Observer understands that all of Reform’s candidates are Liberal party members other than Rishi Dhakshinamoorthy (who is a member of the ANU Liberal Club), and presumably would sit with the Australian Liberal Students Foundation (ALSF) at NatCon.
The ALSF is generally associated with the Liberal Party, despite no official links to the senior political party. The Liberals have generally had little power at NatCon, both due to a low voter base amongst students and because Liberal-controlled universities have a habit of disaffiliating from the NUS. Liberals have found themselves the particular target of verbal abuse at NatCon in a number of well-publicised incidents, often perpetrated by SAlt. Last year, their 6.1% of votes went to support Unity, pushing the latter to an absolute majority.
At the Observer NUS Debate, Rishi Dhakshinamoorthy, representing Reform, called for a referendum on ANUSA’s membership of the NUS. Reform supports livestreaming of NatCon and Dhakshinamoorthy also supported autonomous election of department officers.
Nagesh was a Gen Rep this year. He says in his manifesto that “I will fight for live streaming, full financial audits of NATCON and ensure that The National Union of Students (NUS) is not wasting our Student Services and Amenities Fee”. Nagesh is the current Secretary of the ANU Liberal Club.
Left Action, a ticket associated with the Socialist Alternative faction, is running candidates for the first time in recent years at ANU. Candidate Wren Sommerville committed to sitting with the Socialist Alternative (SAlt) faction at the Observer NUS delegate debate, and the other members of the ticket will presumably also sit with the faction.
SAlt (also colloquially known as the Trots) are a Marxist faction that is perhaps the most combative at NatCon. SAlt’s unrelenting focus is student activism and economic injustice, and are particularly fond of in-your-face protests. SAlt, too, bind their votes, and employ the judicious use of proxies to prevent floor revolts. SAlt held 16.6% of the conference floor at NatCon last year.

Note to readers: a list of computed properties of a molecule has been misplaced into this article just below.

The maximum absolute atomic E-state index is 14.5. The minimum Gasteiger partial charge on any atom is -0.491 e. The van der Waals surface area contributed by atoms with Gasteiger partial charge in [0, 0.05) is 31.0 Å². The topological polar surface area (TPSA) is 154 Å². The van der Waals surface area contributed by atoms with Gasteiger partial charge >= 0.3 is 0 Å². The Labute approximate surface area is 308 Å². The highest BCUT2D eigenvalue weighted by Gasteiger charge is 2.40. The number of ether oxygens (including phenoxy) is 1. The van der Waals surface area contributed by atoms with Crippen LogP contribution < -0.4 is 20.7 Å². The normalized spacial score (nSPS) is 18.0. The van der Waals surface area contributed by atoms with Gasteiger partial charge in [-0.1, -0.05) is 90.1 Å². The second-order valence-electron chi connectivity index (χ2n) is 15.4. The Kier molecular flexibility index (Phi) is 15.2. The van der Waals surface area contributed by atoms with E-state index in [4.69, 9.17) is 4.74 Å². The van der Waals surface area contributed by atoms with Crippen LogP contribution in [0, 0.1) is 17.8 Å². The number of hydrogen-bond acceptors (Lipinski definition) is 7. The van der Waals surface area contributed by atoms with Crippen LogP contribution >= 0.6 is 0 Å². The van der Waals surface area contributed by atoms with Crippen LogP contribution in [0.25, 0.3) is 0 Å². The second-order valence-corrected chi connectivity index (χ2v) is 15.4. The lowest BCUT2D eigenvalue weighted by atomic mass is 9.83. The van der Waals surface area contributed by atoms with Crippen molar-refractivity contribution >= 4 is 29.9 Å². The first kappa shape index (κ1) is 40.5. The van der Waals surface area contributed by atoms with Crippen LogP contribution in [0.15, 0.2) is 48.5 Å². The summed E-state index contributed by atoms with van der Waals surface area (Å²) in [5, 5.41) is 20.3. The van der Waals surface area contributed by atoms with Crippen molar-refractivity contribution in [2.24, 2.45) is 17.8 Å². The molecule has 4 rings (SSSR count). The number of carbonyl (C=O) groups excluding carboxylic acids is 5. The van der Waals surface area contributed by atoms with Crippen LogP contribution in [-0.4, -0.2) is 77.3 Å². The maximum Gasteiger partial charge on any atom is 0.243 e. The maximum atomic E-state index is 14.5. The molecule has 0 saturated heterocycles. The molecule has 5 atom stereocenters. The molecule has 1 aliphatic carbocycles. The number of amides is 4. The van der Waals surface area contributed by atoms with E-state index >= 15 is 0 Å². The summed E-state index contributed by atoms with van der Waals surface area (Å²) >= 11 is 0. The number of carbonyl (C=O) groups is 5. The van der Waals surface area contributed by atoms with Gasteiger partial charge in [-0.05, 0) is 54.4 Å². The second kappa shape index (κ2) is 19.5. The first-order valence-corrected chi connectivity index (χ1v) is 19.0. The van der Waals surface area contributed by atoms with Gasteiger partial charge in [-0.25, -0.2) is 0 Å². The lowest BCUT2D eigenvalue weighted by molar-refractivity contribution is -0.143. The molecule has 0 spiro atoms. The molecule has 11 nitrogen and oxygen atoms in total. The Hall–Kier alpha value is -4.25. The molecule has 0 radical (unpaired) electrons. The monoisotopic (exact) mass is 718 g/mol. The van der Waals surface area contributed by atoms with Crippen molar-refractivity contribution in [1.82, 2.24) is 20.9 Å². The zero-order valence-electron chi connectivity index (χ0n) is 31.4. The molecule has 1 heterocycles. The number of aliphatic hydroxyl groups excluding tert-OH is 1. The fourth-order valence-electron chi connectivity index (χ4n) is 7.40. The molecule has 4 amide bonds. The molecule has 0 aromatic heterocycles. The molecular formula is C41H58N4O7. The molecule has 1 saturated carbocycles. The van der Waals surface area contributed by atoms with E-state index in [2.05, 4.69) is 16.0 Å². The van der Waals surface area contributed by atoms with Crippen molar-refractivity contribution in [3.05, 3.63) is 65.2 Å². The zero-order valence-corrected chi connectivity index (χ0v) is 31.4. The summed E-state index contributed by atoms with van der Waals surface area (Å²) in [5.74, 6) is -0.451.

At the NUS delegate debate, Sommerville committed to being bound by her faction, as are all other SAlt delegates. At the debate, Sommerville said she notionally supported livestreaming of the conference – however, SAlt abstained on a livestreaming motion at last year’s NatCon.
At the debate Sommerville also voiced opposition to autonomous groups electing NUS Department representatives. The issue is particularly relevant at present as earlier this year, the Queer Collaborations conference, an annual conference of queer* students around Australia, voted a motion of no confidence in NUS Queer/LGBTI Officer (and SAlt member) Jasmine Duff. This was partially in response to allegations of Duff allegedly intentionally misgendering someone on the conference floor of NatCon. Last year, Queer Collaborations endorsed Dylan Lloyd for NUS Queer Officer, however he was locked out of the position thanks to factional deals at NatCon. The ANUSA Queer* Department have also recently passed a motion of no confidence in Duff.
No Left Action candidates were elected.
An earlier version of this article mistakenly stated that Niall Cummins was elected on Refresh. He ran on Ignite.